Do you see a number in these dots? If you do, you are like most people. But if you don’t, you are probably one of more than 300 million people worldwide that suffer from Color Vision Deficiency also known as color blindness.
The way we perceive the world is different for everyone. Imagine how different an autumn landscape looks, or the pieces of a board game for that matter if colors would blend together.
Unlike popular belief, most color blinds do see color. Not just black and white. Certain colors appear washed out due to overlapping contrast and are therefore easily confused with other colors. This can create difficulties during simple daily tasks. Is this meat still raw or ready to serve? Is this device on or off? Which player is on which team?
So, how does Color Vision Deficiency work, and can you really trust the colors you see?
Eyes are very complex organs. Our retinas are made up of 120 million rods, and over 6 million red, green, and blue cones. Cones pick up light at different wavelengths and make us see colors and fine details. When a cone malfunctions or is completely absent this mechanism fails.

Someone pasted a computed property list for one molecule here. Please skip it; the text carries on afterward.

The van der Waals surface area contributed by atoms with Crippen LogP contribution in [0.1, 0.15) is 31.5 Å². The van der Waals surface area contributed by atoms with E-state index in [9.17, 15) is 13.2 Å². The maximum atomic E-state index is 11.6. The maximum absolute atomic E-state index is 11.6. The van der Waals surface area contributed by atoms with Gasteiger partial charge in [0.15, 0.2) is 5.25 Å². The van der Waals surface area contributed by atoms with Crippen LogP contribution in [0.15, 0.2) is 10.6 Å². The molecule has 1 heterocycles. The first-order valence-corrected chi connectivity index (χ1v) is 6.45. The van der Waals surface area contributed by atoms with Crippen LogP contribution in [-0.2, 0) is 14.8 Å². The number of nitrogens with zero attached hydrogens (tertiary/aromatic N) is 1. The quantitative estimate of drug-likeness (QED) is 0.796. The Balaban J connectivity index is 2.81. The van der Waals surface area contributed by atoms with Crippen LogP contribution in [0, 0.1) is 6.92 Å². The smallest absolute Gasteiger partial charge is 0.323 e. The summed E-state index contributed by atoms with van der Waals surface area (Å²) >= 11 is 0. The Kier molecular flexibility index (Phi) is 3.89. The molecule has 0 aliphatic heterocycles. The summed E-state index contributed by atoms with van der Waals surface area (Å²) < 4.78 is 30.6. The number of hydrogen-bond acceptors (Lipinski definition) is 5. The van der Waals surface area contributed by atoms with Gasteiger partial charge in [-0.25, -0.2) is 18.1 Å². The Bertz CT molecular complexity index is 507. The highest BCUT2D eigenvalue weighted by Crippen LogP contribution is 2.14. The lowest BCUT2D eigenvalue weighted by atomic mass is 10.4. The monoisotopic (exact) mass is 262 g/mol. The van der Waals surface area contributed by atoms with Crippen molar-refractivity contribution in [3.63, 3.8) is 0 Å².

The most common form is red-green color blindness while blue-yellow color blindness often occurs at a higher age. Since the genes responsible for the most common forms are on the X Chromosome men are more likely to be color blind than women.
But even if you’re not color blind, the way you perceive color can still differ from person to person. For example, take this picture of a dress. Some people would argue it’s colored white and gold others might say it’s black and blue.
Here’s how that works. The rods in our retina give us the ability to detect the presence and intensity of light, letting your brain construct a picture. It compensates blue-white color shades during the day and red color shades during the night. Your brain filters these shades in order to see the “real color” of an object. But when the colors are on a particular border of those shades like this picture some filter the blue color and some filter the golden color.
In any case, everyone has his own reality. What’s beautiful to one person, might look ugly to the next. We all might do well to remember this and first try to understand one another, before we give judgment about opinions, taste, or, yes, colors!
Do you have some form of Color Vision Deficiency? Or do you think someone you know has it? Check our website for a quick test, like the one at the start of this video.